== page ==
Co-Ownership: Is this the best Choice for you? (Part 1 of a 3 part series)
When two or more parties have agreed to purchase a property together, they must decide how the title to the property will be held. Determining how you will establish this title must be an informed decision. This becomes especially important in the case of shared family-owned real estate and business real estate.
There are three types of tenancy for a shared property in Massachusetts. We will be reviewing these in a brief series over the next several weeks.
These are the three tenancy relationships common to owners within the Massachusetts.
- Tenancy in Common
- Joint Tenancy
- Tenants by the Entirety
The first of this series will be dedicated to the “Tenancy in Common”, arrangement, most common to unmarried co-owners.
Tenancy in Common
Tenancy in common involves the commitment that two or more people have over a shared property. The intent in setting up a Tenancy in common is for the parties to own property together, but if one tenant owner dies, his or her share of the property passes to his or her estate or designated beneficiaries. In Massachusetts, tenancy in common is the default form of title taken by unmarried parties.
DISTRIBUTION AFTER DEATH: With Tenancy in Common, should an owner tenant die, the surviving tenant does not automatically hold “the right of survivorship”. The ownership stake will be passed down to the tenant’s estate or beneficiaries. In most cases like this, the beneficiaries would take ownership of the property. In some cases, the “beneficiary” may be the surviving owner tenant.
THE RIGHT TO SELL: Tenancy in common allows either party to sell their share at any time, without risking the end of the agreement all together.
DESIGNATES A PROPORTION OF OWNERSHIP: Tenancy in common allows for specification that each tenant has a different degree of ownership shares and interests over the property.
Termination of a Tenancy in Common: A Tenancy in Common can be terminated through the following means:
If there are opposing interests, or ideas about how to use or sell the property, the tenants must come to a joint agreement to move on.
- An owner/tenant in this situation surrenders possession by agreement, or a tenant buyout agreement, which is when one or more co-tenants buys out the others.
If they cannot come to a mutual agreement, then a partition action may take place. The court will divide the property among the TIC members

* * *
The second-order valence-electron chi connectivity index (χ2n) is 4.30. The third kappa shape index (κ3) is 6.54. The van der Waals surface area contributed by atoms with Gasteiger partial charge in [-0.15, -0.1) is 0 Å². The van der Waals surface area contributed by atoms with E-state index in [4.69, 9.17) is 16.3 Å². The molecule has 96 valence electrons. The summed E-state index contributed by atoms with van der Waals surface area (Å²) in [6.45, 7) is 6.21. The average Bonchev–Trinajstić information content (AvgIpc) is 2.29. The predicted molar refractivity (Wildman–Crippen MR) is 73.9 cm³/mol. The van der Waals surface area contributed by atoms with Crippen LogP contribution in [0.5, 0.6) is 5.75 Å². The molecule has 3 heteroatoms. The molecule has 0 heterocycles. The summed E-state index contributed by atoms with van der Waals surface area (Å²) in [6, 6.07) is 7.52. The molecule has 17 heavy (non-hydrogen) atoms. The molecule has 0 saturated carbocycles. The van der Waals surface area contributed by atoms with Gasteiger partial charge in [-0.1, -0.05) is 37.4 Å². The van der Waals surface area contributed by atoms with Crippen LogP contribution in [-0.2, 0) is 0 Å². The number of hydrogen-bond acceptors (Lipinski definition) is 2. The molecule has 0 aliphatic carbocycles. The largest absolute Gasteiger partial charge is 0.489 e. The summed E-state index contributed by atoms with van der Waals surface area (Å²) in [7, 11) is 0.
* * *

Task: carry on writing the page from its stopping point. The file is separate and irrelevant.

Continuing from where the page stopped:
Partitioning the Property:
- If the co-tenants cannot work together, it may be necessary to divide the property by court action through a partition in kind . In this case, the court may determine a partition equitable to a fraction equal to each owner’s share. This may be followed by a partition of sale and results in the sale of the entire property and the proceeds are distributed amongst the owners.
- Partition by sale: In partition by sale, the court forces the sale of the property and each co-tenant receives their share of the profits.
- A partition act allowing an heir to sell the property, is filed. In this case, tenants can choose to arrange a joint tenancy if they wish to do so.
A third way to terminate your tenancy in common is through Ouster. Each state has different requirements about what constitutes ouster. Ousting a co-tenant will terminate the tenancy in common. However, if you choose this route, expect to be sued by your co-tenants for their portion of the fair rental value, or for judicial partition. In rare cases, an ouster can result in ownership of the entire property if the elements of adverse possession are met.
More On Tenancy Relationships For Melrose MA Property Purchases
It is important to understand the unique tenancy relationships for Melrose MA property purchases. Each bestows different rights to co-owners and heirs. If you are unsure of which type of tenancy to select for your property purchase, contact the Tramontozzi Law Offices at781-665-0099 for advice and guidance.